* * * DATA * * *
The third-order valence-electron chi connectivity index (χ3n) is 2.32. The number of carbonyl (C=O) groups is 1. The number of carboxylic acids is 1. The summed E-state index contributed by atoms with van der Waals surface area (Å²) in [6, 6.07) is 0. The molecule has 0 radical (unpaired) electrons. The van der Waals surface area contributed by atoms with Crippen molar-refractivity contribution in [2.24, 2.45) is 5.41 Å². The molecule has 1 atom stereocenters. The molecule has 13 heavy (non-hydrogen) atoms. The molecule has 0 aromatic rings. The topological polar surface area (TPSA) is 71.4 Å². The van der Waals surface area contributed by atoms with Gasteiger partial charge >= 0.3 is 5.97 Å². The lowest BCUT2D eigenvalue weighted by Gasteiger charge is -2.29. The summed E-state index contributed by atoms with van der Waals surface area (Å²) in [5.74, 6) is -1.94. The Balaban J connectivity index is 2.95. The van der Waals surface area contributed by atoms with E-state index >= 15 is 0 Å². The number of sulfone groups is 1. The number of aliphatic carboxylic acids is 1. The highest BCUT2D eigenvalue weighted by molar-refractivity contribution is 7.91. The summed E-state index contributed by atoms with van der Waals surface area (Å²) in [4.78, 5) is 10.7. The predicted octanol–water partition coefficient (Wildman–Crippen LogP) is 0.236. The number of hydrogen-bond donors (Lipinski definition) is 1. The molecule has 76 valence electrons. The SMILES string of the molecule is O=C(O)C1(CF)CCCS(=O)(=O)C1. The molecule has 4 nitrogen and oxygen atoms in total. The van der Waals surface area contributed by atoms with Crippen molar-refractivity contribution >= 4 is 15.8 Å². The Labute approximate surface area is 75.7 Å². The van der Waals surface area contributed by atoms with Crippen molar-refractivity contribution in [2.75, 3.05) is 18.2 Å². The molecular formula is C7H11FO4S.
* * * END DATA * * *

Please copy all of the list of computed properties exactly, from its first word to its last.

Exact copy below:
The third-order valence-electron chi connectivity index (χ3n) is 2.32. The number of carbonyl (C=O) groups is 1. The number of carboxylic acids is 1. The summed E-state index contributed by atoms with van der Waals surface area (Å²) in [6, 6.07) is 0. The molecule has 0 radical (unpaired) electrons. The van der Waals surface area contributed by atoms with Crippen molar-refractivity contribution in [2.24, 2.45) is 5.41 Å². The molecule has 1 atom stereocenters. The molecule has 13 heavy (non-hydrogen) atoms. The molecule has 0 aromatic rings. The topological polar surface area (TPSA) is 71.4 Å². The van der Waals surface area contributed by atoms with Gasteiger partial charge >= 0.3 is 5.97 Å². The lowest BCUT2D eigenvalue weighted by Gasteiger charge is -2.29. The summed E-state index contributed by atoms with van der Waals surface area (Å²) in [5.74, 6) is -1.94. The Balaban J connectivity index is 2.95. The van der Waals surface area contributed by atoms with E-state index >= 15 is 0 Å². The number of sulfone groups is 1. The number of aliphatic carboxylic acids is 1. The highest BCUT2D eigenvalue weighted by molar-refractivity contribution is 7.91. The summed E-state index contributed by atoms with van der Waals surface area (Å²) in [4.78, 5) is 10.7. The predicted octanol–water partition coefficient (Wildman–Crippen LogP) is 0.236. The number of hydrogen-bond donors (Lipinski definition) is 1. The molecule has 76 valence electrons. The SMILES string of the molecule is O=C(O)C1(CF)CCCS(=O)(=O)C1. The molecule has 4 nitrogen and oxygen atoms in total. The van der Waals surface area contributed by atoms with Crippen molar-refractivity contribution >= 4 is 15.8 Å². The Labute approximate surface area is 75.7 Å². The van der Waals surface area contributed by atoms with Crippen molar-refractivity contribution in [2.75, 3.05) is 18.2 Å². The molecular formula is C7H11FO4S.